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The Viniks own this Yayoi Kusama mirrored room. They’re bringing it to the Tampa Museum of Art.

Jeff and Penny Vinik’s practice of bringing immersive art experiences to Tampa will continue this fall at the Tampa Museum of Art. It’s not plastic balls or Legos, but a mirrored room that seems to go on forever.

In September, the Vinik Family Foundation will loan the museum one of Japanese contemporary artist Yayoi Kusama’s popular Infinity Mirror rooms from their collection. "Love is Calling" incorporates soft sculptures on the ceiling and floor, filled with changing colored lights in a mirrored room. Audio of Kusama reciting a love poem in Japanese will play.

The Viniks are also sponsoring the museum’s other fall exhibitions, centered around the concept of love. One features the work of famed artist Robert Indiana. The other features a new sculptural work commissioned for the museum.

The couple owns Kasuma’s mirrored room, which has been in storage. After the exhibit at the Tampa Museum of Art, they plan to install it at Tampa Bay Lightning owner Jeff Vinik’s $3 billion Water Street Tampa project, a mixed-use hub for residences, office space, hotels, retail and entertainment.

"We liked it because it’s very colorful and is also one of her largest rooms," said Penny Vinik. "It can accommodate eight or nine people, where most of the rooms can only hold one or two. It’s also the only one that includes her voice, which is a cool component."

If Kasuma’s name doesn’t immediately ring a bell, it’s likely you’ve seen her work on social media. Active since the 1950s, the 89-year-old artist creates colorful sculptures and installations, usually adorned with her trademark polka dots, which she’s also prone to wear. Some of her Infinity Mirror rooms integrate her sculptures, while lights and water used in others give the illusion of being suspended in outer space. They are highly selfie-worthy, which has helped catapult Kusama back into the public eye.

Last year, the Hirshhorn Museum in Washington D.C. held a 50-year retrospective exhibition, "Yayoi Kusama: Infinity Mirrors," which included six of her rooms. The exhibition, which now travels to other museums around the country, has been so wildly successful that it has broken attendance records and was included among W magazine’s Most Instagram-able Art of 2017 list. Also in 2017, the Yayoi Kusama museum opened in Tokyo.

How does one come to own such an installation? The Viniks saw "Love is Calling" at the Museum of Fine Arts, Houston in 2016. It was available for sale, so they purchased it, with the plan to exhibit it in Tampa.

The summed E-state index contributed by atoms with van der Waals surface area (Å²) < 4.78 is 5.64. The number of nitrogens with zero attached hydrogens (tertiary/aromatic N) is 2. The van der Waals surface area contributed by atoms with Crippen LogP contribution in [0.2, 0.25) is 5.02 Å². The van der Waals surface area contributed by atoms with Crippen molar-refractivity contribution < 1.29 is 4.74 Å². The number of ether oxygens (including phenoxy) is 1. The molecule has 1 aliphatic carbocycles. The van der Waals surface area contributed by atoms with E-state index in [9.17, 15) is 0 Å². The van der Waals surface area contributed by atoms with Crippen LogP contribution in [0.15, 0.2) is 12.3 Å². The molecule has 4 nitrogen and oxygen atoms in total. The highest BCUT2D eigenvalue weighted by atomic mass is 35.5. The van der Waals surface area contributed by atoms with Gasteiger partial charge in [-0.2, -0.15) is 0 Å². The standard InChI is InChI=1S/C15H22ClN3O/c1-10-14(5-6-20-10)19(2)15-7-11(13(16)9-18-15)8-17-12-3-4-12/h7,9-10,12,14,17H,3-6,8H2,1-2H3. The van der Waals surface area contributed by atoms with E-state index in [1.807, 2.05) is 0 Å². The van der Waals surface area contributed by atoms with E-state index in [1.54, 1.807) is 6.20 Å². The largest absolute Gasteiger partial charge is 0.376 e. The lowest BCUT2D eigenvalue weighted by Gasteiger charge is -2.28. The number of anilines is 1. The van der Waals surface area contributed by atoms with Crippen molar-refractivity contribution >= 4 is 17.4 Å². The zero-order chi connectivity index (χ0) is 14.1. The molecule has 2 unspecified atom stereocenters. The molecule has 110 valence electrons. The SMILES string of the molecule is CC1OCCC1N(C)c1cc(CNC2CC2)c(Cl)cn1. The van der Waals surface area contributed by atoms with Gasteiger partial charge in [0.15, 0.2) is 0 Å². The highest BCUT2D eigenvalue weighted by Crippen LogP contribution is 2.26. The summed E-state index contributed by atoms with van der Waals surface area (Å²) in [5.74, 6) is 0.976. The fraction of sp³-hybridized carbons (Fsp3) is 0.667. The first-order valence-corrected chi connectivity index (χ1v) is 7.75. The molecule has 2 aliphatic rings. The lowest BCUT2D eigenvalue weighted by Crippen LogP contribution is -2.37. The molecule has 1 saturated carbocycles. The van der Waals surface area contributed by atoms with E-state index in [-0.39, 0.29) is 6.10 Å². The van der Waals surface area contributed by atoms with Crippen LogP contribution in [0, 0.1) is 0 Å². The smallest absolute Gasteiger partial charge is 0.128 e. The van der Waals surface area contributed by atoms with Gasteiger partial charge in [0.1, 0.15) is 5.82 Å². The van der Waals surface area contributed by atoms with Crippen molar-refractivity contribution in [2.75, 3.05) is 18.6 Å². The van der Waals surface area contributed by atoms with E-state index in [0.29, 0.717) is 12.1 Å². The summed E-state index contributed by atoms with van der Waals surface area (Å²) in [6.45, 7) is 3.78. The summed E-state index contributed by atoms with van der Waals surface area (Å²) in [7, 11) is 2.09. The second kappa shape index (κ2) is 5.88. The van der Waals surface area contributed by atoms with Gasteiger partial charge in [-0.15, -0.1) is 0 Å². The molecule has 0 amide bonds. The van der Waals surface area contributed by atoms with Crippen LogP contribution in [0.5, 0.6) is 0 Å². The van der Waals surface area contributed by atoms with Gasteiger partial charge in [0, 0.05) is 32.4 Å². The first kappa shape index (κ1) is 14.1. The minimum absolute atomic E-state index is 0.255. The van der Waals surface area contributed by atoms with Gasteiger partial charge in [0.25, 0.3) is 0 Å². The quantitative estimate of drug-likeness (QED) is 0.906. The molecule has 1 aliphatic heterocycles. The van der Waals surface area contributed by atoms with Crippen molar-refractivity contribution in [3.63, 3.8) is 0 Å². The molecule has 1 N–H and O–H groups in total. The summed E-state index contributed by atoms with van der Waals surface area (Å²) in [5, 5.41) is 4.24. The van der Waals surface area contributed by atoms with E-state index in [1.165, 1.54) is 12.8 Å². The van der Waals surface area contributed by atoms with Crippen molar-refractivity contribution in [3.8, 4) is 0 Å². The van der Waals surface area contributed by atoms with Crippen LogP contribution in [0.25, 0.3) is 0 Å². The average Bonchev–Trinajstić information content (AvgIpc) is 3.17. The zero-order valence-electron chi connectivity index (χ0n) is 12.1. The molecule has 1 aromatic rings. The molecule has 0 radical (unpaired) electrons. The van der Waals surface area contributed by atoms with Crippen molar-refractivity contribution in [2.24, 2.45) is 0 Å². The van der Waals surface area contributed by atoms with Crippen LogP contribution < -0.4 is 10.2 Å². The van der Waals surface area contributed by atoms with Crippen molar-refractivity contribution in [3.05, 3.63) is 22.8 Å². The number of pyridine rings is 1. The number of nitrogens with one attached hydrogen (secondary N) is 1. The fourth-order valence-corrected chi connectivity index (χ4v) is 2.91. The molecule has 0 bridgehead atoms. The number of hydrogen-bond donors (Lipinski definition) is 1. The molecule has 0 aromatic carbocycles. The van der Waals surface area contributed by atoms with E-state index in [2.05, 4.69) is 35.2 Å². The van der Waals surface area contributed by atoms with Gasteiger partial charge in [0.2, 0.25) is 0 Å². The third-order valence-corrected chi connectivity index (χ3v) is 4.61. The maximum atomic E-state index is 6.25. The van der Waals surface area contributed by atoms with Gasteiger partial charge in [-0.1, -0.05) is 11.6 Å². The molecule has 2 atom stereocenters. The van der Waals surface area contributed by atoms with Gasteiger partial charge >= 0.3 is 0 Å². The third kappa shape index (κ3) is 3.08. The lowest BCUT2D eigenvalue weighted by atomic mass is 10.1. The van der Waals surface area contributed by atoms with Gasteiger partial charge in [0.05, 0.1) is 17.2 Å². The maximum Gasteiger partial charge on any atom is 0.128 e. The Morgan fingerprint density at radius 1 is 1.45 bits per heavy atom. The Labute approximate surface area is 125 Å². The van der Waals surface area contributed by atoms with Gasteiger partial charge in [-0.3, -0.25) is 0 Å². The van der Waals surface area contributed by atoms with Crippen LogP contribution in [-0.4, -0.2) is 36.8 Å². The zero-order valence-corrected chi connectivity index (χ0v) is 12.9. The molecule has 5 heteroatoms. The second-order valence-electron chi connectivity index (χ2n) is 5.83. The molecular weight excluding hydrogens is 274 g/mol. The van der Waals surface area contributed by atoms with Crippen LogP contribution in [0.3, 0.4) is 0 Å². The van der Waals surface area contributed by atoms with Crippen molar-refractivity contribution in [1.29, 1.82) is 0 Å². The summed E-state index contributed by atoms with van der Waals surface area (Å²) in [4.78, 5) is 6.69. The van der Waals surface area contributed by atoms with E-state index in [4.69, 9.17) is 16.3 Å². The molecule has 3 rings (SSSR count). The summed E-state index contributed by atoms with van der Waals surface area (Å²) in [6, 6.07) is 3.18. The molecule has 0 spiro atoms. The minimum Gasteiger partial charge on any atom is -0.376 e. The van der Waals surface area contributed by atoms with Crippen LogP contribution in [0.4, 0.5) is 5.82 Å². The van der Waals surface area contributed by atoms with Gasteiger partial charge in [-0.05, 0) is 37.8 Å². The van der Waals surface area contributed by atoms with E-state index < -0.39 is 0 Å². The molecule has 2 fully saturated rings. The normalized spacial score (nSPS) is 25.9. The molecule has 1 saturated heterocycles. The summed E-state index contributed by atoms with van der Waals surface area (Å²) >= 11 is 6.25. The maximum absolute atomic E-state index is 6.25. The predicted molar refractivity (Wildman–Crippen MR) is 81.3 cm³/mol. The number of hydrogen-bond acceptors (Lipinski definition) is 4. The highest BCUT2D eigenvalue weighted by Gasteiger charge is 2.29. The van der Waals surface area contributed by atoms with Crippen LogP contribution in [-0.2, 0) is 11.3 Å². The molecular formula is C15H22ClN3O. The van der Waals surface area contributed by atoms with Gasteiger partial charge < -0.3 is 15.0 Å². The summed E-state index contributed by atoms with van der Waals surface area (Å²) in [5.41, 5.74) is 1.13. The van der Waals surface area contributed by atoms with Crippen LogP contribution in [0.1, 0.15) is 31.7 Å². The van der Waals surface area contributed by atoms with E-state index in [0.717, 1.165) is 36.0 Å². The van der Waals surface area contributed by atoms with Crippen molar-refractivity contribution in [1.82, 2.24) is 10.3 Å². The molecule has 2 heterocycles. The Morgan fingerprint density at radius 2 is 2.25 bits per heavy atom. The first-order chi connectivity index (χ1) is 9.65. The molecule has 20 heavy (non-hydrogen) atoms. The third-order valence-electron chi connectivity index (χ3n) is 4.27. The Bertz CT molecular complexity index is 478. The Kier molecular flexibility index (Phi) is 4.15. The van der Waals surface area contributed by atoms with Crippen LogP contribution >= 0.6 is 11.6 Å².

It’s in line with their past work to bring art to the region. In 2016, the foundation presented the Beach Tampa, an installation that filled the Amalie Arena with white balls. In 2017, they brought artist Nathan Sawaya’s impressive Lego sculptures with the Art of the Brick exhibition.

For "Love is Calling," the Viniks thought it best to partner with the Tampa Museum of Art.

"There’s a lot of specific requirements that we felt would be best dealt with through a museum," Penny Vinik explained. "You have security, ticketing and long lines."

Long lines, indeed. The exhibit, which will open Sept. 26 and run through Jan. 2019, is expected to be so popular that the museum will use a timed ticketing system, as well as make other accommodations for the crowds.

The museum has dubbed its spectrum of offerings "Season of Love." Perhaps the most iconic artistic interpretation of love is Robert Indiana’s famous Love sculpture series, included in the final exhibition of the fall season, "Robert Indiana: A Sculpture Retrospective," Oct. 24 through March 17.

Organized by the Albright-Knox Art Gallery in Buffalo, N.Y., the exhibition is in celebration of Indiana’s 90th birthday. The Tampa Museum of Art is the exhibit’s only other venue. Some never-before-shown pieces from the Love sculpture series will be on display, along with his earliest assemblages from the 1950s and his most recent series of painted bronzes.

The season also includes "Patricia Cronin in Response to Classical Antiquity: Conversations with the Collection," Aug. 16 through Jan. 6. It’s the brainchild of chief curator and Richard E. Perry curator of Greek and Roman art Seth Pevnick and Joanna Robotham, curator of modern and contemporary art.

The museum commissioned Brooklyn-based sculptor Patricia Cronin to interpret one of the ancient objects from the permanent collection. Cronin chose a first century fragmentary torso of Aphrodite, the goddess of love, which she will recreate as a complete 10-foot-tall sculpture with a stone torso and translucent arms, legs and head.

Asking artists to create works in response to ancient objects is a way to bridge the gap between the museum’s collection of ancient art and contemporary art, which Pevnick and Robotham hope will become a series.

"Were not an encyclopedic museum, which presents an interesting juxtaposition often, between works of art that were created many centuries ago and works that were created recently," said Pevnick. "Sometimes those relate to each other pretty clearly and other times they don’t, so one of our challenges is to try make these connections."

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